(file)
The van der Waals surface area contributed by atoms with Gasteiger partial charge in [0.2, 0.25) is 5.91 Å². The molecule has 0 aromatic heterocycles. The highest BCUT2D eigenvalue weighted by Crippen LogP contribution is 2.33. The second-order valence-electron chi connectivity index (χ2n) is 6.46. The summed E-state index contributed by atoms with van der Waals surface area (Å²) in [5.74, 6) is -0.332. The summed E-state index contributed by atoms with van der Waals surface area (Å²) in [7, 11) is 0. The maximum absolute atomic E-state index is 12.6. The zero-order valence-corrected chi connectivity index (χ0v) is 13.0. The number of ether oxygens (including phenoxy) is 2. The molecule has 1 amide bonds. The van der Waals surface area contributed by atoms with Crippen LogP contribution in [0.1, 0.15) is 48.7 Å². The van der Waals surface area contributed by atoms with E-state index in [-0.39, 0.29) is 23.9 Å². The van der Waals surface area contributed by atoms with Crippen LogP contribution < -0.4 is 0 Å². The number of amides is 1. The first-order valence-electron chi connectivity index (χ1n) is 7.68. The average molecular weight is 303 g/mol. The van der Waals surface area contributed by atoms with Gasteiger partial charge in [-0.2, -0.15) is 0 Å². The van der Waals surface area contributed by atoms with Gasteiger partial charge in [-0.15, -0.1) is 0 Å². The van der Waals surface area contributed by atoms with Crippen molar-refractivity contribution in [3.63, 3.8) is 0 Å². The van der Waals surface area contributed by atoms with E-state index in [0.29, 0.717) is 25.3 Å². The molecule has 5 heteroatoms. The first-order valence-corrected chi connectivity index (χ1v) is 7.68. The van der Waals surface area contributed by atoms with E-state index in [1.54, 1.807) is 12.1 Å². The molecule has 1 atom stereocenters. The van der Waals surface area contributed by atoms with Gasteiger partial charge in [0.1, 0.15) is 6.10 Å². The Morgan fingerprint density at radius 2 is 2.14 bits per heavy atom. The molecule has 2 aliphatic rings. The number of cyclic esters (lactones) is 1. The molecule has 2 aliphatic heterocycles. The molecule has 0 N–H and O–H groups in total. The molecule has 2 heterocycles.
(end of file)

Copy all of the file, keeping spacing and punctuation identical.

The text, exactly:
The van der Waals surface area contributed by atoms with Gasteiger partial charge in [0.2, 0.25) is 5.91 Å². The molecule has 0 aromatic heterocycles. The highest BCUT2D eigenvalue weighted by Crippen LogP contribution is 2.33. The second-order valence-electron chi connectivity index (χ2n) is 6.46. The summed E-state index contributed by atoms with van der Waals surface area (Å²) in [5.74, 6) is -0.332. The summed E-state index contributed by atoms with van der Waals surface area (Å²) in [7, 11) is 0. The maximum absolute atomic E-state index is 12.6. The zero-order valence-corrected chi connectivity index (χ0v) is 13.0. The number of ether oxygens (including phenoxy) is 2. The molecule has 1 amide bonds. The van der Waals surface area contributed by atoms with Crippen LogP contribution in [0.1, 0.15) is 48.7 Å². The van der Waals surface area contributed by atoms with E-state index in [-0.39, 0.29) is 23.9 Å². The van der Waals surface area contributed by atoms with Crippen LogP contribution < -0.4 is 0 Å². The number of amides is 1. The first-order valence-electron chi connectivity index (χ1n) is 7.68. The average molecular weight is 303 g/mol. The van der Waals surface area contributed by atoms with Gasteiger partial charge in [-0.2, -0.15) is 0 Å². The van der Waals surface area contributed by atoms with Gasteiger partial charge in [-0.15, -0.1) is 0 Å². The van der Waals surface area contributed by atoms with Crippen molar-refractivity contribution in [3.63, 3.8) is 0 Å². The van der Waals surface area contributed by atoms with E-state index in [0.29, 0.717) is 25.3 Å². The molecule has 5 heteroatoms. The first-order valence-corrected chi connectivity index (χ1v) is 7.68. The van der Waals surface area contributed by atoms with E-state index in [1.54, 1.807) is 12.1 Å². The molecule has 1 atom stereocenters. The van der Waals surface area contributed by atoms with Gasteiger partial charge in [0.1, 0.15) is 6.10 Å². The Morgan fingerprint density at radius 2 is 2.14 bits per heavy atom. The molecule has 2 aliphatic rings. The number of cyclic esters (lactones) is 1. The molecule has 2 aliphatic heterocycles. The molecule has 0 N–H and O–H groups in total. The molecule has 2 heterocycles.